Home > School, social work > You’re really going to let me do this?

You’re really going to let me do this?

I love what I do. While I frequently complain about the misery of being an MSW student, I would not want to be in any other field besides social work. Sometimes, I even think that I will be a really good social worker. But when I think about graduation in May 2012 and launching my career as a counselor, actually counseling, my thoughts lead towards, “Really? I’m a counselor now? I’m allowed to counsel people, just after two years of school?”

I’ve been counseling. I did it last year and will do it again all this year. So it’s not like I’m leaving school without any field experience. However, I took the summer off from all things social worky so now the reality of having a real caseload again with real clients makes me nervous. Clients are actual people. My job is to help them sort of their problems so they can improve themselves and their situation. Last year, the nature of my relationship my clients was incredibly brief; on average, I spent about three days with them. This year, though, I will be working with the same clients for weeks, and even months. I’m apprehensive about developing and maintaining that delicate, intimate relationship. My clients will not always open up right away, or maybe they do at first and then they shut down. Or maybe just the tiniest thing could happen and suddenly there’s tension between us to be dealt with. If any of this happened last year, my clients were typically out of my care before such issues could be addressed and resolved. I’m even intimidated by my title this year. Yes, I am still a social work intern like last year, but my role in the agency is “therapist”.  I’m so used to identifying as a student, identifying as a professional seems like to trying to run before I’ve learned to walk.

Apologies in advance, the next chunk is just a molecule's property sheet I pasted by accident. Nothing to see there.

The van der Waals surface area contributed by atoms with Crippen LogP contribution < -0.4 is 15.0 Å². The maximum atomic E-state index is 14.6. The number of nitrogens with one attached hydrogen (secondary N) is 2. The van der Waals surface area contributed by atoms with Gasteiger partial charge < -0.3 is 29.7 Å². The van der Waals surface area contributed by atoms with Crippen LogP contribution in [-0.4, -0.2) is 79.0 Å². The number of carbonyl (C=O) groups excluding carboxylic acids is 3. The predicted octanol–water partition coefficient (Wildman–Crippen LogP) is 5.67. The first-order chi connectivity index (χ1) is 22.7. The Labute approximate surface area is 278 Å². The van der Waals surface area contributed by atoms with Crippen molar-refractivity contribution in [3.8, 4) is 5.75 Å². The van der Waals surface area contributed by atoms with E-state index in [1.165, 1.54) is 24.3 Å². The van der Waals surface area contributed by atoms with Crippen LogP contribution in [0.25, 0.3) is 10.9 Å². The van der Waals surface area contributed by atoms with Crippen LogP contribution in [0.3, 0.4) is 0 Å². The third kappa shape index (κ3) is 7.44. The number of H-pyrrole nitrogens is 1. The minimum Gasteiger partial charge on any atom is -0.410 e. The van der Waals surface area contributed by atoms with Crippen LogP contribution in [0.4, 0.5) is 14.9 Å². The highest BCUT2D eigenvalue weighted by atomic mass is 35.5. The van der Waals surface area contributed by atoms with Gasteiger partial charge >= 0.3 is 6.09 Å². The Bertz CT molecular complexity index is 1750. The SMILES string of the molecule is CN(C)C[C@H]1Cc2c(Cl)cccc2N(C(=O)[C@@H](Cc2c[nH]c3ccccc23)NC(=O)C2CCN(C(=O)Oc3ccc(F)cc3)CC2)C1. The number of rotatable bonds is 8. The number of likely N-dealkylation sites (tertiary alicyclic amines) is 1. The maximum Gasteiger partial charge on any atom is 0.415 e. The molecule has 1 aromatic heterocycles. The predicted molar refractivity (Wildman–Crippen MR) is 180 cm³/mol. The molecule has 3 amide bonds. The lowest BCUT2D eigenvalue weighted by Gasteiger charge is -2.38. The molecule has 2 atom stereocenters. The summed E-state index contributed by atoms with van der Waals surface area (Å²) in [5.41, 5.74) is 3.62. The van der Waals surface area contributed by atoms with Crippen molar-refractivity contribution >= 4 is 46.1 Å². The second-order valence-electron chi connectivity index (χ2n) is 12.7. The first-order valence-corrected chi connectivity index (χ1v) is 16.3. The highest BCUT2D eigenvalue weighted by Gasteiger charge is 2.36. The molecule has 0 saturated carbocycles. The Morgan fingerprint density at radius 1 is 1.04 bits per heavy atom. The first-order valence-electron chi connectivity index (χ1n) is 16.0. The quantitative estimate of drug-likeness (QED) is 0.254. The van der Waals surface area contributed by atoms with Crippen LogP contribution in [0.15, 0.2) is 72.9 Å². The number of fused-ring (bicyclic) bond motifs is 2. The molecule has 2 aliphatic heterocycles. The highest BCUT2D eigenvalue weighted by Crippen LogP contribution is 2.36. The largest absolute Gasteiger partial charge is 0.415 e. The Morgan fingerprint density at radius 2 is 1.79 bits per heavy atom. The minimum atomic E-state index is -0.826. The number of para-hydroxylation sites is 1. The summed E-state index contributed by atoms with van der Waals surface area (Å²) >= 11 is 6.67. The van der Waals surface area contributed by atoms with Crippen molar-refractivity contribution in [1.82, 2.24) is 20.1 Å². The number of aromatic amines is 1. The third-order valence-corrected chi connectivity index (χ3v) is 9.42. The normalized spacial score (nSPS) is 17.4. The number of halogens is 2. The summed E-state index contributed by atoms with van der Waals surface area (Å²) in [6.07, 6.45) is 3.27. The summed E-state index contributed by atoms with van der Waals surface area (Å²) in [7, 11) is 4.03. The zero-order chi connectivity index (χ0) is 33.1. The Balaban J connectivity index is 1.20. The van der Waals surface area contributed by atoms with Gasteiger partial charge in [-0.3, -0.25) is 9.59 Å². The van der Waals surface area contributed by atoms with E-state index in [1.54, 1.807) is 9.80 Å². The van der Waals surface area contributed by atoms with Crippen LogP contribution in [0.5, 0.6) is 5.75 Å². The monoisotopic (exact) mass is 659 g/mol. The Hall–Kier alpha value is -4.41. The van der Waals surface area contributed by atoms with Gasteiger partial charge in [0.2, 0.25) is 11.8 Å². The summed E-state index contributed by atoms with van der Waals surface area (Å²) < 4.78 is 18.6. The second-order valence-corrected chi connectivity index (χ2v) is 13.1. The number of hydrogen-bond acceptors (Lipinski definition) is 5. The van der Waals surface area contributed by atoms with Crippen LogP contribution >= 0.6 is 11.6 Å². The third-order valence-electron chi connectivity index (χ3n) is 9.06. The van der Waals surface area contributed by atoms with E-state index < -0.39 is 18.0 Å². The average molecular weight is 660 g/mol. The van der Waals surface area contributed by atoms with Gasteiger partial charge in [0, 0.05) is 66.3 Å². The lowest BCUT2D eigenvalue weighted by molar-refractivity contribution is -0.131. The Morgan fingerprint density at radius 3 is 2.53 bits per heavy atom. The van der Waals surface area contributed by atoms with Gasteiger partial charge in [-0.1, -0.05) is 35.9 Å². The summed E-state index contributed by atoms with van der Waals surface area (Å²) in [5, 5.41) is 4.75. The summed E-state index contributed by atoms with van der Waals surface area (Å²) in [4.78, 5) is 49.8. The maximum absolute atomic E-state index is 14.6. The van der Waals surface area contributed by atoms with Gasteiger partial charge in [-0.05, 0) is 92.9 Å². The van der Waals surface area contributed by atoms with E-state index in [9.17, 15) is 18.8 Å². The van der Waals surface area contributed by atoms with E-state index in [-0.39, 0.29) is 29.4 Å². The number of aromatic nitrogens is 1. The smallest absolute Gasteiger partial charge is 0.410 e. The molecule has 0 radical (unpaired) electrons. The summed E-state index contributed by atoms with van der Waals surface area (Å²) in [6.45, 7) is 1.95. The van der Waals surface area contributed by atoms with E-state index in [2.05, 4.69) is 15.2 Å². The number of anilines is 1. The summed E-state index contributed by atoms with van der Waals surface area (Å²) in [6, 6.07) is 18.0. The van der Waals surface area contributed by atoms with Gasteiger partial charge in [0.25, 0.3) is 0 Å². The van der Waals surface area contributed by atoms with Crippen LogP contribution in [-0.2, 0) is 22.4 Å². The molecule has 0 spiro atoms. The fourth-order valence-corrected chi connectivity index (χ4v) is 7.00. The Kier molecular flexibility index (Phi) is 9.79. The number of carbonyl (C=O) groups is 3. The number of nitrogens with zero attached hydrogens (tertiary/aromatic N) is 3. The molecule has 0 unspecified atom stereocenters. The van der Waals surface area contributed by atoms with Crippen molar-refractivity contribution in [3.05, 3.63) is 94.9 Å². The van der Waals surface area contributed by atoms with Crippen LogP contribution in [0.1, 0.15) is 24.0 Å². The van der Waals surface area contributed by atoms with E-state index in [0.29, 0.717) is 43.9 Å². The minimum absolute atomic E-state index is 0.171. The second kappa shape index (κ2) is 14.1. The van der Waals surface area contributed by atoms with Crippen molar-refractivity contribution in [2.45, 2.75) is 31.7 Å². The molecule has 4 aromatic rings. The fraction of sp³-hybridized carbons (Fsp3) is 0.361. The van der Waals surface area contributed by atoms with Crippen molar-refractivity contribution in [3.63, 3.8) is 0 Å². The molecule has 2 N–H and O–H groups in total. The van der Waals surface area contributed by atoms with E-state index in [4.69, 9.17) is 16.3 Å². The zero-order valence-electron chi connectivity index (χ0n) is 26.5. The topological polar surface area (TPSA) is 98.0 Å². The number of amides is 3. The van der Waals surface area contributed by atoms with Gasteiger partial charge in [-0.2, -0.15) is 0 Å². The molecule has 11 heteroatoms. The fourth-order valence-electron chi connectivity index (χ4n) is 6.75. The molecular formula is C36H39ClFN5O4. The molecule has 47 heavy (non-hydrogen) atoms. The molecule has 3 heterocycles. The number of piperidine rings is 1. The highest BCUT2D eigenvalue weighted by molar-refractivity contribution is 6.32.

Deep down, I know I can do this job. While there are clinical skills, policies, and research methods to be learned, the core of my practice holds my intuition; my ability to listen, understand, and empathize; and my commitment to social change and social justice.  In a way, graduating and subsequently earning my license feels akin to getting promoted in judo. While a part of me wants the recognition for the work I’ve done, I’m still afraid of wearing a belt that I might not be ready for. I just need to put more trust in myself and my abilities, which like most things, is easier said than done.

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Categories: School, social work
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